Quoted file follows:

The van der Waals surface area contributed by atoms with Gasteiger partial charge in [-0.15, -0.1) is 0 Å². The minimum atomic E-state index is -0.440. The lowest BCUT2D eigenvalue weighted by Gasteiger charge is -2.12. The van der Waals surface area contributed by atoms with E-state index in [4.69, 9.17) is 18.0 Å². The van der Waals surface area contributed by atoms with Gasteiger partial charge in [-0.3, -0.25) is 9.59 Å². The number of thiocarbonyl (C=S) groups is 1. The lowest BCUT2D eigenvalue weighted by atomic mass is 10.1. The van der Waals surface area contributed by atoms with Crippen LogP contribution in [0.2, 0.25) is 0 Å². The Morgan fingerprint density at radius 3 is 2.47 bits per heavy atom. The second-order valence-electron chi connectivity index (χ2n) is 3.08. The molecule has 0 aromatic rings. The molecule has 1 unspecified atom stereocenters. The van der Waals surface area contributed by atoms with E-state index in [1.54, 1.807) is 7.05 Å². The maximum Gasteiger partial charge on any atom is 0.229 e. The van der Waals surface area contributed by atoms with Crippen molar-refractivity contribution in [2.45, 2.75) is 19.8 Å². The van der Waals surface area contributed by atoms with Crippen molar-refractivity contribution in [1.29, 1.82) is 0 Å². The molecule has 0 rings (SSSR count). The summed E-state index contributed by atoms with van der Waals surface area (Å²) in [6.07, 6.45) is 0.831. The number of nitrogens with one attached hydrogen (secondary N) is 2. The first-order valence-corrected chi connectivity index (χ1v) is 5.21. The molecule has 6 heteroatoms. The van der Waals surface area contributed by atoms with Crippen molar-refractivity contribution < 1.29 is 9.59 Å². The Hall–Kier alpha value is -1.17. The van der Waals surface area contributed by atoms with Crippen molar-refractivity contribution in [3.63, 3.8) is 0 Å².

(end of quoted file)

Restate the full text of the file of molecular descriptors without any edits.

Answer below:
The van der Waals surface area contributed by atoms with Gasteiger partial charge in [-0.15, -0.1) is 0 Å². The minimum atomic E-state index is -0.440. The lowest BCUT2D eigenvalue weighted by Gasteiger charge is -2.12. The van der Waals surface area contributed by atoms with E-state index in [4.69, 9.17) is 18.0 Å². The van der Waals surface area contributed by atoms with Gasteiger partial charge in [-0.3, -0.25) is 9.59 Å². The number of thiocarbonyl (C=S) groups is 1. The lowest BCUT2D eigenvalue weighted by atomic mass is 10.1. The van der Waals surface area contributed by atoms with Crippen LogP contribution in [0.2, 0.25) is 0 Å². The Morgan fingerprint density at radius 3 is 2.47 bits per heavy atom. The second-order valence-electron chi connectivity index (χ2n) is 3.08. The molecule has 0 aromatic rings. The molecule has 1 unspecified atom stereocenters. The van der Waals surface area contributed by atoms with E-state index in [1.54, 1.807) is 7.05 Å². The maximum Gasteiger partial charge on any atom is 0.229 e. The van der Waals surface area contributed by atoms with Crippen molar-refractivity contribution in [2.45, 2.75) is 19.8 Å². The van der Waals surface area contributed by atoms with Crippen molar-refractivity contribution in [1.29, 1.82) is 0 Å². The molecule has 0 rings (SSSR count). The summed E-state index contributed by atoms with van der Waals surface area (Å²) in [6.07, 6.45) is 0.831. The number of nitrogens with one attached hydrogen (secondary N) is 2. The first-order valence-corrected chi connectivity index (χ1v) is 5.21. The molecule has 6 heteroatoms. The van der Waals surface area contributed by atoms with Crippen molar-refractivity contribution < 1.29 is 9.59 Å². The Hall–Kier alpha value is -1.17. The van der Waals surface area contributed by atoms with Crippen molar-refractivity contribution in [3.63, 3.8) is 0 Å².